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Friday, 18 January 2013

Cooperative Cuba is on the horizon

Now here's an opinion piece that caught my eye by someone called Keith Harrington posting on a website called "Truthout" in which he comments on the fact that Cuba may be beginning to build a different model of market socialism that sees a huge role for workers-owned cooperatives. Keith links to this article by Marcelo Vieta, an economist who has made two trips to Cuba to conferences where the cooperative solution was discussed. They both make for interesting reading. Keith for example makes this point:

"Specifically, the government is placing high priority on the development of worker-owned-and-managed firms and has recently passed a law intended to launch an experimental cadre of 200 such firms. Under the law, workers - rather than government bureaucrats or elite boards of directors - will democratically run the businesses, set their own competitive prices, determine wages and salaries and decide what to do with the profits they generate. In other words, Cuba's new worker cooperatives will operate pretty much along the same lines as their successful cousins in the capitalist world, including Spain's Mondragon Cooperative Corporation.
But what sets the Cuban cooperative experiment apart and renders it such an incredible opportunity for the global worker-cooperative movement, is its occurrence in a political-economic milieu that is currently free from the distorting effects of capitalist competition. This is significant because while cooperatives have proven just as competitive as capitalist firms in a capitalist context, when capitalist profits and growth assume top priority, worker-owned firms may be compelled to act more like capitalist firms and subordinate core objectives such as worker empowerment and well-being, community development and environmental sustainability. Indeed, as cooperatives grow, even the percentage of actual worker owners in their ranks has been known to decline, as we've seen with Mondragon.
In short, the worker-ownership movement could greatly benefit from a national-scale economic environment that will allow cooperative enterprises to develop according to their own particular democratic nature and exhibit their true potential, free from the profit-above-all dictates of capitalism. No country bears as much promise in this respect than contemporary Cuba."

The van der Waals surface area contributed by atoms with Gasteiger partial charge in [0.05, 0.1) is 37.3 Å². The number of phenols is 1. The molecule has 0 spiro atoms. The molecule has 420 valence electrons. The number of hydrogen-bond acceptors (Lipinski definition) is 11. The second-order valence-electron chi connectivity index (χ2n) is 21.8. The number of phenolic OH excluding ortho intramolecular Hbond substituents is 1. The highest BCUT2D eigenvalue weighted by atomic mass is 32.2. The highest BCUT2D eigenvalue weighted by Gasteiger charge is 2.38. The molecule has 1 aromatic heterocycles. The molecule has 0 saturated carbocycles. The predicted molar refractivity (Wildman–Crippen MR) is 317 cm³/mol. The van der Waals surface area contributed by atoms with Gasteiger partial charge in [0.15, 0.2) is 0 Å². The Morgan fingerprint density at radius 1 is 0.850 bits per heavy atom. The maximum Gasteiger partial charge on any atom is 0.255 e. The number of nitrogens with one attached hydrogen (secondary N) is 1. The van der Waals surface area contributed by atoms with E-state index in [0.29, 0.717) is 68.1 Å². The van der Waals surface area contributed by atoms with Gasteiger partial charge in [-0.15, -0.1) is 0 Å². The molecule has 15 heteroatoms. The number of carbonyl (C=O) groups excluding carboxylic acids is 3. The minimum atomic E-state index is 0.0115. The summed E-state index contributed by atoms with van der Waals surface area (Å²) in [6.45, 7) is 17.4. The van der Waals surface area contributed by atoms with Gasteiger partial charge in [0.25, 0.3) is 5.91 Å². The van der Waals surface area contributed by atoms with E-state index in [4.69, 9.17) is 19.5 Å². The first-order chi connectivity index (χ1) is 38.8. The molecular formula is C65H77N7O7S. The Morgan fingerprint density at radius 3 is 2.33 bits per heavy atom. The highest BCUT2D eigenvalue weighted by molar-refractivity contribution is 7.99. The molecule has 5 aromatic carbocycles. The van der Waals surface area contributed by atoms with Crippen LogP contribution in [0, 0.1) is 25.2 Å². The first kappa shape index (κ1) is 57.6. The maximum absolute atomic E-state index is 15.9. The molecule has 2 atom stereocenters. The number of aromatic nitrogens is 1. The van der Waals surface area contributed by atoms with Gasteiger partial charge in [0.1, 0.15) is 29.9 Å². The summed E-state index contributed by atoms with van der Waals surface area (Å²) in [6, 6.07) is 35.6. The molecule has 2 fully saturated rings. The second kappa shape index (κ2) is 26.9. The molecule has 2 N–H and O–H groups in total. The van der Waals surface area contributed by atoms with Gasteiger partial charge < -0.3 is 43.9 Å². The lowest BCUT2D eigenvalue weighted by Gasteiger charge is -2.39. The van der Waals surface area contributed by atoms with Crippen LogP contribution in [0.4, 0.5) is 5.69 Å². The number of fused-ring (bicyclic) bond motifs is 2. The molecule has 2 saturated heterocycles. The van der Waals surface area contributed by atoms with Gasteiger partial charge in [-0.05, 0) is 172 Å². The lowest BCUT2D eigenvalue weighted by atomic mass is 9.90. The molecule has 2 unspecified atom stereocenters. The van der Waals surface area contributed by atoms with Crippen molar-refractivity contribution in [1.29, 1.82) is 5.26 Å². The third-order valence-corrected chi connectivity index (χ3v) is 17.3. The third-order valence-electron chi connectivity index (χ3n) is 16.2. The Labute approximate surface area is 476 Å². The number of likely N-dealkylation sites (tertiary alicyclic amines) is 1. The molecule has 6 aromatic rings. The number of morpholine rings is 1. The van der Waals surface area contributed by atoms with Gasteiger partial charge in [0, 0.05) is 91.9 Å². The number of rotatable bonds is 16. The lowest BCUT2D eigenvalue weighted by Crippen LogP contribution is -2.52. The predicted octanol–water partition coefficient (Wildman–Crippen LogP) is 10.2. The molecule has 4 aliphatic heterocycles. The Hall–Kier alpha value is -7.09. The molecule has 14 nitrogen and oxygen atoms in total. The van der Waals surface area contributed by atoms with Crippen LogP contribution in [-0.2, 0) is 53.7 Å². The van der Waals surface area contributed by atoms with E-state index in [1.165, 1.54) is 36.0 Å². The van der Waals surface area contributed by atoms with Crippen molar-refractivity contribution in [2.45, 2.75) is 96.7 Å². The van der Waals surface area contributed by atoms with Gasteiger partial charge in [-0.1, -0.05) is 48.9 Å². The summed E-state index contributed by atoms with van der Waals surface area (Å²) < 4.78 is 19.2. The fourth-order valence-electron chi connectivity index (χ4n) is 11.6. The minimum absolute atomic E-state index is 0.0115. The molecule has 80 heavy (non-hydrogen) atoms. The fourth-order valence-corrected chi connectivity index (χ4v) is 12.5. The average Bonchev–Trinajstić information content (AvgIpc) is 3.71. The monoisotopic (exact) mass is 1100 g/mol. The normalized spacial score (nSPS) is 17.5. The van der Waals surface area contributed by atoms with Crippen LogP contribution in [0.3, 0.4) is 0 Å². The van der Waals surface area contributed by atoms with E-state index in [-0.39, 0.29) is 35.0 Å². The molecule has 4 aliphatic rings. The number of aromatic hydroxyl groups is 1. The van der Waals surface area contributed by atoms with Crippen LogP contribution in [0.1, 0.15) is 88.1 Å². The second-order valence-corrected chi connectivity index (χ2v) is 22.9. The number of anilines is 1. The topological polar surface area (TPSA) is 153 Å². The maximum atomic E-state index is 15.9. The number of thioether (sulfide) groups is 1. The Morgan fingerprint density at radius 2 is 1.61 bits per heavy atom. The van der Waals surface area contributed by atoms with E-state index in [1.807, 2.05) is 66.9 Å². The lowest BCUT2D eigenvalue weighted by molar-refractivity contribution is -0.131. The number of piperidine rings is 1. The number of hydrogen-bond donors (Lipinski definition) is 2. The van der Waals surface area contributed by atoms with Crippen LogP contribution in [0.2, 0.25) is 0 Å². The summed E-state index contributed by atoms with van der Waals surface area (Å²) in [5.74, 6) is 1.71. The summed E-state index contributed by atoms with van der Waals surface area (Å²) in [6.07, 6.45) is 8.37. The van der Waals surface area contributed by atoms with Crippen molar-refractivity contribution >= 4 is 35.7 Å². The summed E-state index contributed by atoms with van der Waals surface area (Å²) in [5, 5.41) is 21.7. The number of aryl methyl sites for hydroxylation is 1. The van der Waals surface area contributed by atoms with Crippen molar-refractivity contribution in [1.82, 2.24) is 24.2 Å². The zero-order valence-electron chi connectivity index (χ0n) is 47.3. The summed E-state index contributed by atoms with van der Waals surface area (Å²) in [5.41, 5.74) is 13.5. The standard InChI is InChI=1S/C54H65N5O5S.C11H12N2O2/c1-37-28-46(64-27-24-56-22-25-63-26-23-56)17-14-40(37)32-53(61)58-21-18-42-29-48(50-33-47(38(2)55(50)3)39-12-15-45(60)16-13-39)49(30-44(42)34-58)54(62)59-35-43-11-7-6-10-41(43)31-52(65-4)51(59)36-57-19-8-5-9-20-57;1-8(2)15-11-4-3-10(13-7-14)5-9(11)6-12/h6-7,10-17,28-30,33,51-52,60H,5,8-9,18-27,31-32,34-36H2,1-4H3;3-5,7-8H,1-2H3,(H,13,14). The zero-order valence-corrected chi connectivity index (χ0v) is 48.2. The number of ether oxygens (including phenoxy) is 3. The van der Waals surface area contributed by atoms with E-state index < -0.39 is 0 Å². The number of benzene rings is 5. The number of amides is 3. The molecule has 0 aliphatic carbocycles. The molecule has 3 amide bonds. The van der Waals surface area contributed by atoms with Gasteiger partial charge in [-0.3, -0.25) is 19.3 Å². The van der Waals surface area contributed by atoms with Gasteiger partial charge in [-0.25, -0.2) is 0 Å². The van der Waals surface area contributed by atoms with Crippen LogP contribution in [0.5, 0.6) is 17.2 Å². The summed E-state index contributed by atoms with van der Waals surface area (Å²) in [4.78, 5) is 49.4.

While Marcelo concludes:

"In sum, from the countless conversations I had while in Cuba with academics, government workers, co-operators, and people on the street, many Cubans are very willing to contemplate and consider the role of a larger co-operative sector. There is no doubt that many Cubans are working hard to make this a reality in the coming months and years. My sense is that many – perhaps the majority – of Cubans know that they have too much to lose to go down the neoliberal path, a distinct possibility given the trajectory of other ‘socialist’ command economies, and the structural reforms that are unfolding. The co-operative path to economic sustainability would, I think, be a viable alternative development model for many key sectors of the Cuban economy. Such a development model would keep social wealth within the country and expand the capacities of Cuban workers in self-management. Such activism and participation among workers can also be a key spur to the nature of reforms in crucial areas where large state enterprises will remain, whether fully state owned or in joint enterprises. The co-operative road to reforms, most importantly, could help conserve the successes of Cuba's brand of socialism, notably its egalitarian education, cultural and health sectors, which remain quite unique across South America and the Caribbean. At the same time, such co-operative-based reforms could help Cuba move along a new path toward 21st century socialism."

These may just  be two lone voices crying in the "blogerness", but they have a handle on that curious Cuban knack of doing the exceptional. Always, with Cuba, it is wise to be prepared to be surprised.

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